The US Congress has concerns about fraud and abuse of the so-called “golden visa” EB-5 green card program. Amendments to the regulations are expected soon just as Europe investigates its own “golden visa” programs.
Amendments to the regulations for the EB-5 immigrant investor program increasing investment minimums, among other changes, has moved to the Office of Management and Budget (OMB) for review. This means the final rule might become effective in months.
The EB-5 program allows wealthy individuals to apply for and obtain green cards by investing from $500,000 to $1 million in U.S. enterprises. Like any other green card holders, after five years, program beneficiaries can apply for citizenship. In June 2018, Congress held a hearing on “Citizenship for Sale: Oversight of the EB-5 Investor Visa Program.” [Link] Congress had concerns about fraud, abuse, and national security risks related to the program. [Link] At that hearing, L. Francis Cissna, Director of the USCIS, explained that while legislative reform was necessary, USCIS was taking steps to improve the integrity of the program. He listed the following:
- Using the Fraud Detection and National Security Directorate (FDNS) to visit project sites;
- Expanding security checks;
- Partnering with the SEC, FBI, and ICE;
- Publishing revised forms to improve vetting;
- Creating a Compliance Division to review annual certifications of regional centers; and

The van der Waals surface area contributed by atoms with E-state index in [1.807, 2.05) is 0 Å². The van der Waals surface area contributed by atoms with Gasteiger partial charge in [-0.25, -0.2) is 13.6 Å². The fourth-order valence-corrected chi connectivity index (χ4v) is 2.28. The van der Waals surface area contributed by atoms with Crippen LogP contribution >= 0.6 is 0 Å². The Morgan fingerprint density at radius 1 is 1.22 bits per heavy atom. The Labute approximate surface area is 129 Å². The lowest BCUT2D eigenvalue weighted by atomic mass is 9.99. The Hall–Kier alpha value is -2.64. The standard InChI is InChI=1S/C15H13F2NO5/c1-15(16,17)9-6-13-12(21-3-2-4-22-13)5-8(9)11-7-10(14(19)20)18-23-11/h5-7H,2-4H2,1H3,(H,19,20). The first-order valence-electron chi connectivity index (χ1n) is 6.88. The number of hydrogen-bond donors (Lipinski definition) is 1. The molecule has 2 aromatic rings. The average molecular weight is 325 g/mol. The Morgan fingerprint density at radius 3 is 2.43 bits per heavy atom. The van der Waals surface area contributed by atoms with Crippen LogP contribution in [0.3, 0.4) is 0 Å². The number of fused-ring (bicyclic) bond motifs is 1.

- Publishing regional center termination notices.
Subject to publication of the final rule, the expected changes include:
- Raising minimum investment amounts from $1 million to $1.8 million for standard direct investment and from $500,000 to $1 million for targeted employment areas;
- Allowing certain EB-5 petitioners to retain older EB-5 priority dates; and
- Changing the designation process for targeted employment areas.
The increase of investment amount and the silence on the reduction of current processing times and the extremely long visa number availability backlogs appear to discourage investment.
On the other side of the Atlantic, the European Commission has expressed similar concerns about lack of oversight of “citizenship-by-investment” plans throughout the EU. It is planning to establish a team to review the risks. Similar to the EB-5 program, these programs actually provide European passports to wealthy individuals from anywhere in the world in exchange for hefty investments. Having these passports can provide individuals with free movement and work authorization throughout much of Europe, as well as visa waiver travel to the United States. The identified problem is that these “golden visa” programs are regulated inconsistently at the country level and, like the EB-5, can become vehicles for fraud, such as money laundering and tax evasion.
The European Commission expects to publish a report by the end of 2019 aimed at developing more consistency among the member states so that “[t]here should be no weak link in the EU, where people could shop around for the most lenient.” [Link]
For information about strategies in the changing EB-5 landscape, please reach out to your Jackson Lewis attorney.